The de facto standard in the JavaScript world is 1TBS. It has been inherited from Java and most style guides recommend it. One reason for that is objective. If you return an object literal, you must put the opening brace in the same line as the keyword return, like this (otherwise, automatic semicolon insertion inserts a semicolon after return, meaning that nothing is returned; see Pitfall: ASI can unexpectedly break up statements):

return {
    name: 'Jane'

Obviously, an object literal is not a code block, but things look more consistent and you are less likely to make mistakes if both are formatted the same way.

My personal style and preference is:

  • 1TBS (which implies that you use braces whenever possible).
  • As an exception, I omit braces if a statement can be written in a single line. For example:

    if (x) return x;

Prefer Literals to Constructors

Several constructors produce objects that can also be created by literals. The latter is normally the better choice:

var obj = new Object(); // no
var obj = {}; // yes

var arr = new Array(); // no
var arr = []; // yes

var regex = new RegExp('abc'); // avoid if possible
var regex = /abc/; // yes

Don’t ever use the constructor Array to create an array with given elements. Initializing an array with elements (avoid!) explains why:

var arr = new Array('a', 'b', 'c'); // never ever
var arr = [ 'a', 'b', 'c' ]; // yes

Don’t Be Clever

This section collects examples of unrecommended cleverness.

Conditional operator

Don’t nest the conditional operator:

// Don’t:
return x === 0 ? 'red' : x === 1 ? 'green' : 'blue';

// Better:
if (x === 0) {
    return 'red';
} else if (x === 1) {
    return 'green';
} else {
    return 'blue';

// Best:
switch (x) {
    case 0:
        return 'red';
    case 1:
        return 'green';
        return 'blue';

Abbreviating if statements

Don’t abbreviate if statements via logical operators:

foo && bar(); // no
if (foo) bar(); // yes

foo || bar(); // no
if (!foo) bar(); // yes

Increment operator

If possible, use the increment operator (++) and the decrement operator (--) as statements; don’t use them as expressions. In the latter case, they return a value and while there is a mnemonic, you still need to think to figure out what is going on:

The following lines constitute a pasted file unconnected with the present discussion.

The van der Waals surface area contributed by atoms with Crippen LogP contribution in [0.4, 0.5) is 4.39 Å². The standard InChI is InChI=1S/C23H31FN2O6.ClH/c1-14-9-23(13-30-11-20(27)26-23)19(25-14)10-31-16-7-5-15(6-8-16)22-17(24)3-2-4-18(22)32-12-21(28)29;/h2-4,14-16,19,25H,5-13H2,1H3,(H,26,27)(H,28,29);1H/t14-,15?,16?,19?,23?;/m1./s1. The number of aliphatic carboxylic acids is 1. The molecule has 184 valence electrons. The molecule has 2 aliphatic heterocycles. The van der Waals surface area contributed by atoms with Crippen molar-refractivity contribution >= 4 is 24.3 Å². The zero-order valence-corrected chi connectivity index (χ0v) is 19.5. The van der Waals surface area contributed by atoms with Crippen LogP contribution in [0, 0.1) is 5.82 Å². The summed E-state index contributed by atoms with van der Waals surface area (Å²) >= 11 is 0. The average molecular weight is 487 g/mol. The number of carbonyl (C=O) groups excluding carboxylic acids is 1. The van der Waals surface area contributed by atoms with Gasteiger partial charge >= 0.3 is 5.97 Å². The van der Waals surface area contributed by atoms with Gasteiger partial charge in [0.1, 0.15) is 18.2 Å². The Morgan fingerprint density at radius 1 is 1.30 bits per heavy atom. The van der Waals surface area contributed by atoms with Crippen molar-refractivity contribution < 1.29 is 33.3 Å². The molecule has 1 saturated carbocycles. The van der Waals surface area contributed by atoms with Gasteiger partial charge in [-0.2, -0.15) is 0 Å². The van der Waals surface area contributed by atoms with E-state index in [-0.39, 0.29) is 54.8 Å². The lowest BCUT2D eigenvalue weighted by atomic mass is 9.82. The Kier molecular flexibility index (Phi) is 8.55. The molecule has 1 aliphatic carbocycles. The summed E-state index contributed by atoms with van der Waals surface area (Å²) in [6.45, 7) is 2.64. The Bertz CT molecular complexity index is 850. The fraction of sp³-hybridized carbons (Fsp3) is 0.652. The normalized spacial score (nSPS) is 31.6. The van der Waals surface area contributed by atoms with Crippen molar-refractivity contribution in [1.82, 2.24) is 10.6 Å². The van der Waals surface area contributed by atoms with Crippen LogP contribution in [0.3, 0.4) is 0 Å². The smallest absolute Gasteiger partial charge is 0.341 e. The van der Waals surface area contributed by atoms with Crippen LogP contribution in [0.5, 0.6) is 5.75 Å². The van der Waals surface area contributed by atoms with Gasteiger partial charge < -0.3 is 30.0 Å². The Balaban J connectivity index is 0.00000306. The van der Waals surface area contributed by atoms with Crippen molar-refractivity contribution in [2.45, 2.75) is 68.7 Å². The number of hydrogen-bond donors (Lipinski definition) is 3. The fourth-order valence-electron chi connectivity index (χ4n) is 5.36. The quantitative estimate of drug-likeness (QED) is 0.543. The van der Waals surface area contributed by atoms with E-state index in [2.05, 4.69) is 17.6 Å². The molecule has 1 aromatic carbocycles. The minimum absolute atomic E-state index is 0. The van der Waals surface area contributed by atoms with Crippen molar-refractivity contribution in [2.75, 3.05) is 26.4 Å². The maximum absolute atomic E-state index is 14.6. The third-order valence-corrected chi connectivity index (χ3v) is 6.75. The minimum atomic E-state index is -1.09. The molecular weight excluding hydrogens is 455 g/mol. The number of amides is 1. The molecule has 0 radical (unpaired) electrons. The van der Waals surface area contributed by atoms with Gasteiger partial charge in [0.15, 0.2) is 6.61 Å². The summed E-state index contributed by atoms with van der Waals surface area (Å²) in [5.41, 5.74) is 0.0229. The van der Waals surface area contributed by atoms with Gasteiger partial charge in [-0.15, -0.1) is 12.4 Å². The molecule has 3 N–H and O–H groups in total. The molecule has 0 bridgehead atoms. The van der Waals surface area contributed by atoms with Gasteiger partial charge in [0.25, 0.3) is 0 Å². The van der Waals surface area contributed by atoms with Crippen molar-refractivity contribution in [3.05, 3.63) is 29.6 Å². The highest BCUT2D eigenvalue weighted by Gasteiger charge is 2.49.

// Unsure: what is happening?
return ++foo;

// Easy to understand
return foo;

Checking for undefined

if (x === void 0) x = 0; // not necessary in ES5
if (x === undefined) x = 0; // preferable

Starting with ECMAScript 5, the second way of checking is better. Changing undefined explains why.

Converting a number to an integer

return x >> 0; // no
return Math.round(x); // yes

The shift operator can be used to convert a number to an integer. However, it is usually better to use a more explicit alternative such as Math.round(). Converting to Integer gives an overview of all ways of converting to integer.

Acceptable Cleverness

Sometimes you can be clever in JavaScript—if the cleverness has become an established pattern.

Default values

Using the Or (||) operator to provide default values is a common pattern—for example, for parameters:

function f(x) {
    x = x || 0;

For details and more examples, consult Pattern: providing a default value.

Generic methods

If you use methods generically, you can abbreviate Object.prototype as {}. The following two expressions are equivalent:, propKey)
{}, propKey)

And Array.prototype can be abbreviated as []:

I’m ambivalent about this one. It is a hack (you are accessing a prototype property via an instance). But it reduces clutter, and I expect engines to eventually optimize this pattern.

ECMAScript 5: trailing commas

Trailing commas in object literals are legal in ECMAScript 5:

var obj = {
    first: 'Jane',
    last: 'Doe', // legal: trailing comma

ECMAScript 5: reserved words

ECMAScript 5 also allows you to use reserved words (such as new) as property keys:

> var obj = { new: 'abc' };

Controversial Rules

Let’s look at some conventions I like that are a bit more controversial.


We’ll start with syntactic conventions:

Tight whitespace

I like relatively tight whitespace. The model is written English: there are no spaces after an opening parenthesis and before a closing parenthesis. And there are spaces after commas:

var result = foo('a', 'b');
var arr = [ 1, 2, 3 ];
if (flag) {

For anonymous functions, I follow Douglas Crockford’s rule of having a space after the keyword function. The rationale is that this is what a named function expression looks like if you remove the name:

function foo(arg) { ... }  // named function expression
function (arg) { ... }     // anonymous function expression
Four spaces per indentation level
Most code I am seeing uses spaces for indentation, because tabs are displayed so differently between applications and operating systems. I prefer four spaces per level of indentation, because that makes the indentation more visible.
Put the conditional operator in parentheses

This helps with reading, because it is easier to make out the scope of the operator: